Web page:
Arrived at the station, which wasn’t actually in Sapa, but a lot further down the mountains. Got crammed into a minibus with other hapless tourists, which took us all on a steep, winding route up to Sapa. Though exhausted, the magnificent views all around on the way up woke us out of early-morning lethargy. Eventually we arrived in Sapa town, and went to a hotel for a mediocre Vietnamese breakfast of beef noodles. It rained for a while, which freshened the mountain air even further, and left a cloudy day, which we were later thankful for.
After breakfast we were met by our tourguide for the trip, Len. Len is a Montagnard, one of many hill-tribe people who make good extra income from the clearly booming tourist trade. She is, more specifically, one of the Black H’mong tribespeople. She was very friendly, and led a group of us down a hill and through Sapa town, which is nestled in a beautiful valley and is quite close to China. It is surrounded by cascading rice terraces, which pleasantly stayed in and around our sight for the duration of the trek, tripping beautifully down the mountains. We were flanked on the way by some young tribespeople, and some older ones – all women and girls who were trying to make friends and sell their home-made, hand-dyed purses, bags and clothes whilst their husbands or fathers planted rice all day. They were very friendly, and it was nice talking to them. All of them wore identical navy blue traditional dress, with knee high grey socks tied with colourful ribbons, and were adorned with silver jewellery and huge hooped earrings.
The walk through the valley to Len’s village was tiring but the views breathtaking. I chatted to other travellers on the way, including Jonathan (South African), Xavier and his wife (Spanish), and Leraz and Shiran (two Israeli girls). These people were staying in the same homestay as myself, and we all got on splendidly as our walk progressed. We encountered many beautiful scenes and saw farmers leading water buffalo around the rice fields, children playing with huge insects, lots of hill-tribe people and some lovely little villages. Eventually, we arrived at Len’s village, and into her spacious wooden home. Now we were exhausted, but Len suggested we go and help the farmers. So, before we knew it, Leraz, Jonathan, and I were knee deep in sickeningly warm buffalo shit in the rice field, planting rice plants. It was a good experience, but I kept getting it wrong. It turns out that there is a certain knack to planting, and I don’t have it. I kept planting the rice too deeply or much to shallow, or not in line with the other plants. Len shouted at me that I’d never marry a local girl, as I’m useless to her if I can’t work the rice fields. She also scolded me for being as slow as a water buffalo! She was loving it though, and laughing her head off, as I hung my head in shame.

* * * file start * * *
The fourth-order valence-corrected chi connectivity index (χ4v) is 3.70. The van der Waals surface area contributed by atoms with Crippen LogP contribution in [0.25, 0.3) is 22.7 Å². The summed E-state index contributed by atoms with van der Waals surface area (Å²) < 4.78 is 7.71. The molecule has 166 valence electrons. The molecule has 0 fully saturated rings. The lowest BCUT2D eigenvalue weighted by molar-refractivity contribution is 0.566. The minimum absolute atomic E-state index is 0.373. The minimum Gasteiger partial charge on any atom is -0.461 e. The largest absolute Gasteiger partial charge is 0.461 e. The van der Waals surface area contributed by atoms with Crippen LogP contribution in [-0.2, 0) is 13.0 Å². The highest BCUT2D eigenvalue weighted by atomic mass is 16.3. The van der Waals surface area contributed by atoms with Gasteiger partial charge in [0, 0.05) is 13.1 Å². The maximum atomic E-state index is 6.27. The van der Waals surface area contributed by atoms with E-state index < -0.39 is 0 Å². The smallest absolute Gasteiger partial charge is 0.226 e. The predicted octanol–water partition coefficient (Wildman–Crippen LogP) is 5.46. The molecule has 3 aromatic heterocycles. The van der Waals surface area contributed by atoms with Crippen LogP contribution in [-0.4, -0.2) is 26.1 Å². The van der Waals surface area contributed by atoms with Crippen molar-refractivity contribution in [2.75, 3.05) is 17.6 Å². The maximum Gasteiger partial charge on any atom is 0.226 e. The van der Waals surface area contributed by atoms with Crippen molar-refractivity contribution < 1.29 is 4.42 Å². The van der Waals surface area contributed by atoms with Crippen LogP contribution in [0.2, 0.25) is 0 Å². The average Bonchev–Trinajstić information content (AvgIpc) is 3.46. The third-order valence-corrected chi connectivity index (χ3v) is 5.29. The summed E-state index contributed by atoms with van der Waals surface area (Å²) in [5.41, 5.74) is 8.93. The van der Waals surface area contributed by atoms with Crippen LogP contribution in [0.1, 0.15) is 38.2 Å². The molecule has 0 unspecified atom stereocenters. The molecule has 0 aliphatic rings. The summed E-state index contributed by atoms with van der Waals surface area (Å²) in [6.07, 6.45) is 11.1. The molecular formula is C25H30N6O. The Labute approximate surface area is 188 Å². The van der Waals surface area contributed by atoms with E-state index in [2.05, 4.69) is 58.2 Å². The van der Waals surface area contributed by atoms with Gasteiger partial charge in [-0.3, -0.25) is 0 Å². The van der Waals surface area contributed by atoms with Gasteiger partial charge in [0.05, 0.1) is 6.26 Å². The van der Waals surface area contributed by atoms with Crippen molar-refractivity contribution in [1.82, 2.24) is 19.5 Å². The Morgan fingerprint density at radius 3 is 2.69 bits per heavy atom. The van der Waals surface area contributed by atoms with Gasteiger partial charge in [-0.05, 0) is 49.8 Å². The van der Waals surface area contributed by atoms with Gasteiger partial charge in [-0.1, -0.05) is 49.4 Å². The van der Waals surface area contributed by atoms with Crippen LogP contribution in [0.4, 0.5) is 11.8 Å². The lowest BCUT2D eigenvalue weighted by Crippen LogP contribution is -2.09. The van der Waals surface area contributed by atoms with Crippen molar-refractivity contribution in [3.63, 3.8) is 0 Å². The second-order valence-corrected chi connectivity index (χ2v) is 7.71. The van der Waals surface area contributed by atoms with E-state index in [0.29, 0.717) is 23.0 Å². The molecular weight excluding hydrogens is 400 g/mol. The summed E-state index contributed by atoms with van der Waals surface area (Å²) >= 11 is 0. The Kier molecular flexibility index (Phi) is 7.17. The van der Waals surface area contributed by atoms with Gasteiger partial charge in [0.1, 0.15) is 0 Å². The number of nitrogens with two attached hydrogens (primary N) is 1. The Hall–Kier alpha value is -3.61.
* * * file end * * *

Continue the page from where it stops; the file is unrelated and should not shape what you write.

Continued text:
After half and hour, I’d had enough. Farmers do this 12 hours a day. My pampered Western life has left me ill-equipped to deal with the world of Vietnamese village agriculture.
In the evening, we gathered outside the house, but not before taking a dip in the lovely river. The currents were strong, so we didn’t go far, but it was so refreshing to be down there. I showered in the river, then headed to eat. The food was delicious, and the beer plentiful. I drank some ‘happy water’, had a good chat with the excellent company, then went to bed, satisfied after an extremely rewarding day.